Certification program fine tunes feed manufacturing processes
MFA feed facilities are being recognized for the consistent, safe feed they deliver. One by one, MFA feed mills are achieving Safe Feed/Safe Food certification, a national quality and process standard.
Safe Feed/Safe Food is recognized across the country as a top standard for the feed industry. In some ways it’s similar to ISO certifications, which you’ve probably seen stamped on products or service vehicles. In the case of ISO, those numbers mean that a company has met and can verify that it has met a series of process quality benchmarks as set by the International Organization for Standardization. There are ISO certifications for various industries, including parts of agriculture.
The Safe Feed/Safe Food program is an approach to manufacturing and delivering feed that is similar to the ISO system in the sense that it lays out standardized procedures for the manufacture of feed from the ingredient stage to the safe transport, delivery and storage of the finished product.
MFA’s feed mill at Gerald, Mo., was the cooperative’s first Safe Feed/Safe Food certified facility. Earning the right to display the Safe Feed/Safe Food seal means devoting time and resources to developing a detailed plan of action, fulfilling specific requirements and demonstrating the ways in which facilities exceed industry standards. The processes include modern critical control point risk-management standards.
“Much of what Safe Feed/Safe Food certification requires are things that MFA feed mills were already doing,” said Tom Staudt, MFA director of feed manufacturing. “To get the Safe Feed/Safe Food certification, you need to meet certain criteria with the equipment you use to make feed, the practices and management you use to make feed and with training the employees who make feed. As licensed mills, we already have a set of standard good management practices, which cover a lot of Safe Feed/Safe Food requirements, but we always want to improve. Our goal is to develop protocol that makes us more efficient and helps us deliver high quality, safe feed to our customers.”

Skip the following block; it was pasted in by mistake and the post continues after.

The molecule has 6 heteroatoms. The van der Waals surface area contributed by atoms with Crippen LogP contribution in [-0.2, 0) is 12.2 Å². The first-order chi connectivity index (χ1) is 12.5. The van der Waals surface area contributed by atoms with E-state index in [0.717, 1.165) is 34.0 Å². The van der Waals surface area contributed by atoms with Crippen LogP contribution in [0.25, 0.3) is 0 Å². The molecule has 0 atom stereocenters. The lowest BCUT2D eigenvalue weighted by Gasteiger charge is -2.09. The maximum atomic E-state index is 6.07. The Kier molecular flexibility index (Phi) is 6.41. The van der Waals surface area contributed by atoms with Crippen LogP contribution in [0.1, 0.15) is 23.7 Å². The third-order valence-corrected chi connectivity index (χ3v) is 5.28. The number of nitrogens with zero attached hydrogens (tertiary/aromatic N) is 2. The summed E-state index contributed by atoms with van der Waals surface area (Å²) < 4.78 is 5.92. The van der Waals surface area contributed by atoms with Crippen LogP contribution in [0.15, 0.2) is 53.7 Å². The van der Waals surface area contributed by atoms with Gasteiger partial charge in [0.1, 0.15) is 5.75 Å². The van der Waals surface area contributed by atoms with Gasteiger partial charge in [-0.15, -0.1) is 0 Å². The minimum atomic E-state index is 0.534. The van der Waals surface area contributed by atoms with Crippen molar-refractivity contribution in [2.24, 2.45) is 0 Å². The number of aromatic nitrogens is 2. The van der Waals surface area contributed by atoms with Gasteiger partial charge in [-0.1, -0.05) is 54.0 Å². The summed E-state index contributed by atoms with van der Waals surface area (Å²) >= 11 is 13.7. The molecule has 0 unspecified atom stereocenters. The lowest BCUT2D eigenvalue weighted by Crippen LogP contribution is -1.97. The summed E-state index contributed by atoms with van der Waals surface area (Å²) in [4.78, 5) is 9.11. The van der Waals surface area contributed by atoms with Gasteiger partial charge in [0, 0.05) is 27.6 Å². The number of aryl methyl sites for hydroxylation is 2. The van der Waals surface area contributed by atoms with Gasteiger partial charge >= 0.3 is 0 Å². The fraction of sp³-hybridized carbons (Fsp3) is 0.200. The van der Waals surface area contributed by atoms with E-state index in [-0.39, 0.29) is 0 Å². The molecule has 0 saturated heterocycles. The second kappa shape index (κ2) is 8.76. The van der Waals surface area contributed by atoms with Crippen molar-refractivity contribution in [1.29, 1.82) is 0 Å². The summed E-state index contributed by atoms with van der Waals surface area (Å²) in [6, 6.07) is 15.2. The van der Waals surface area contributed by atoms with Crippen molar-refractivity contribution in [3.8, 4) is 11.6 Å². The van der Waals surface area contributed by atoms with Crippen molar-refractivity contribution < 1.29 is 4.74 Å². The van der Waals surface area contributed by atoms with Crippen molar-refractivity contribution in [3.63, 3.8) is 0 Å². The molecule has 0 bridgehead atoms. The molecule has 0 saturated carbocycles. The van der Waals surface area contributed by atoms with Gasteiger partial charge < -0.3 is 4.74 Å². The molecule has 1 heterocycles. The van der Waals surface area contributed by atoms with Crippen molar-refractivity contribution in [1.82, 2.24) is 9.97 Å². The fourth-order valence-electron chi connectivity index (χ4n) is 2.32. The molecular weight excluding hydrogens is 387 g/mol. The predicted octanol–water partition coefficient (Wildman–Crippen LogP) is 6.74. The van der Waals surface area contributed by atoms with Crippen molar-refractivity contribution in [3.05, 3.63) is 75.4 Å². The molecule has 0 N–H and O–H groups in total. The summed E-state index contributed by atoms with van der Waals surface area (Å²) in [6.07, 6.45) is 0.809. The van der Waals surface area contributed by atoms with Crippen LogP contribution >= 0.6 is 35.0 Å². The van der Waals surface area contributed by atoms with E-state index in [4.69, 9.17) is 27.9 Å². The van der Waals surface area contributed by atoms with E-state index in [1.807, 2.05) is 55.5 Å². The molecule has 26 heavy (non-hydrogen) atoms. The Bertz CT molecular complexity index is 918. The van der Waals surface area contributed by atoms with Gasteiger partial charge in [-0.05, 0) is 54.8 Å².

There is a strong trend for more societal scrutiny on food safety. And for the livestock industry’s contribution to the food supply, feed production and consumption can be a major factor in food safety. From regulators to consumers, people want to know what is in their livestock feed and where the constituent ingredients came from. Whether meeting high quality standards to deliver a premium product or simply tracking feedstuffs inventory, traceability is a huge concern both with governmental regulatory agencies as well as private enterprise. Safe Feed/Safe Food provides reliable traceability of feed and feed ingredients all the way through the manufacturing chain.
The program certifies facilities that produce feed, not the feed itself. It’s administered by The American Feed Industry Association, a century-old organization made up of members from across the spectrum of feed manufacturing. However, Safe Feed/Safe Food facilities are inspected by the Facility Certification Institute, an independent third party. And once certified, facilities are subject to ongoing inspections and audits to ensure they consistently comply with Safe Feed/Safe Food standards.
“The feed industry, like most others, has been subject to increases in regulatory oversight,” said MFA Feed division vice president Dr. Alan Wessler. “Some regulations come as reaction to events that our industry has no control over, but as feed manufacturers, we want to be in the lead when it comes to product safety. Safe Feed/Safe Food gives us the opportunity to bring third-party inspectors to MFA locations to certify we’re meeting a set of stringent process standards. It allows companies like MFA an opportunity to lead with what we are already doing. We’ve made it our culture to continually improve our manufacturing process. Safe Feed/Safe Food allows us to move up one more notch and be recognized for our efforts.”
Because the Safe Feed/Safe Food program exceeds industry regulatory requirements and employs a modern risk-assessment approach, it has been embraced by the U.S. Food and Drug Administration. Facilities that carry the Safe Feed/Safe Food seal are inspected every two years and audited annually by the Facility Certification Institute, which is more frequent than traditional official visits from FDA.